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The earth's varied fruits, fallen to the ground, give pain, a bitter sight for the maid-servants. [360] In jumbled confusion the abundant gifts of earth are carried away by reckless looting waves. Young women, enslaved, suffer a new evil: a bed of misery, prize of the conquering enemy's spear, as though of a prospering husband— [365] they can expect the coming of the nightly rite, which gives aid to tears and anguish!1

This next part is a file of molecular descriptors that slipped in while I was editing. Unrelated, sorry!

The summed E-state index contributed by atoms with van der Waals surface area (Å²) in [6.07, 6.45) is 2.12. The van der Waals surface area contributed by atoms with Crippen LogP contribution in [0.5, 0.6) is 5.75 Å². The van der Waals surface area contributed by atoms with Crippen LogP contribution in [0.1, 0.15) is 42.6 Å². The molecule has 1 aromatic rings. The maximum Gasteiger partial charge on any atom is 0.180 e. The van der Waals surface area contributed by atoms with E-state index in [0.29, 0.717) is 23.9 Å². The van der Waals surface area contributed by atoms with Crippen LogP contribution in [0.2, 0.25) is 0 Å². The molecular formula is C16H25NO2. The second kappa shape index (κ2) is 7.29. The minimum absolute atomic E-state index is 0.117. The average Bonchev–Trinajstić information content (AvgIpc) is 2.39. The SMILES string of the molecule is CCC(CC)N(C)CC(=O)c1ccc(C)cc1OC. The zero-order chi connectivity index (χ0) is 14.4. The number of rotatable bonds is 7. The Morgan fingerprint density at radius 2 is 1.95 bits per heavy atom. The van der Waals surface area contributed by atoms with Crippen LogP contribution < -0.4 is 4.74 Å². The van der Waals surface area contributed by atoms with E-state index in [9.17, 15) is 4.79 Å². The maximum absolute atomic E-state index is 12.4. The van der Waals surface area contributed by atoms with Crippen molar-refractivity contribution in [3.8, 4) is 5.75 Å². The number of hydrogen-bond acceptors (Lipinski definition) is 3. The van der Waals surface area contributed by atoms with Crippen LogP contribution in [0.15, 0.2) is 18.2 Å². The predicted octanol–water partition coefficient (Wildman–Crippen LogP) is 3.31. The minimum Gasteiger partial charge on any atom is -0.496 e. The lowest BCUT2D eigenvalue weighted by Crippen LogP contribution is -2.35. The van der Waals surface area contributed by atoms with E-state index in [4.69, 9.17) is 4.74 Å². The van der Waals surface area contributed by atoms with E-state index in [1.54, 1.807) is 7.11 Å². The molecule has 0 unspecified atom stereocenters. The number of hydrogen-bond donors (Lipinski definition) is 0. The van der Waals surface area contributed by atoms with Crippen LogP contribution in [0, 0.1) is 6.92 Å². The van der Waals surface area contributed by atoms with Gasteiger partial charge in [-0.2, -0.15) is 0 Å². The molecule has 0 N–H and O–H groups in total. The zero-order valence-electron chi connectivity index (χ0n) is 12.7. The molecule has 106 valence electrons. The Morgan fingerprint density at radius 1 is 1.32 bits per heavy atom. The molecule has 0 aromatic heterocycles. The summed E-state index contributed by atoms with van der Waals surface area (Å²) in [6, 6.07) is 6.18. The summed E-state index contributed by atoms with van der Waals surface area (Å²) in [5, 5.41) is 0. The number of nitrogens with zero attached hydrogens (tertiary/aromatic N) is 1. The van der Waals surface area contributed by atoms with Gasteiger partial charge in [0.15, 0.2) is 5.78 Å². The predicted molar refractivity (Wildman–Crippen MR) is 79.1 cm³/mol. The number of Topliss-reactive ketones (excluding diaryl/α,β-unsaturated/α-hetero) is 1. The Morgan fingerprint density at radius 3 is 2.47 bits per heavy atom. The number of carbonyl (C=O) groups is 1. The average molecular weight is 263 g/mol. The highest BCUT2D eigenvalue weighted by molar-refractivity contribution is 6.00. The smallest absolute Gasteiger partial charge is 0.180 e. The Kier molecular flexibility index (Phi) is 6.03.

1 In this highly condensed passage, contrasted with the note of the misery of an enforced union is an undertone of the happiness of a marriage of love. ἀνδρός is at once “man” and “husband,” τέλος “rite” and “consummation,” ἐλπίς “expectation” of sorrow and joy.

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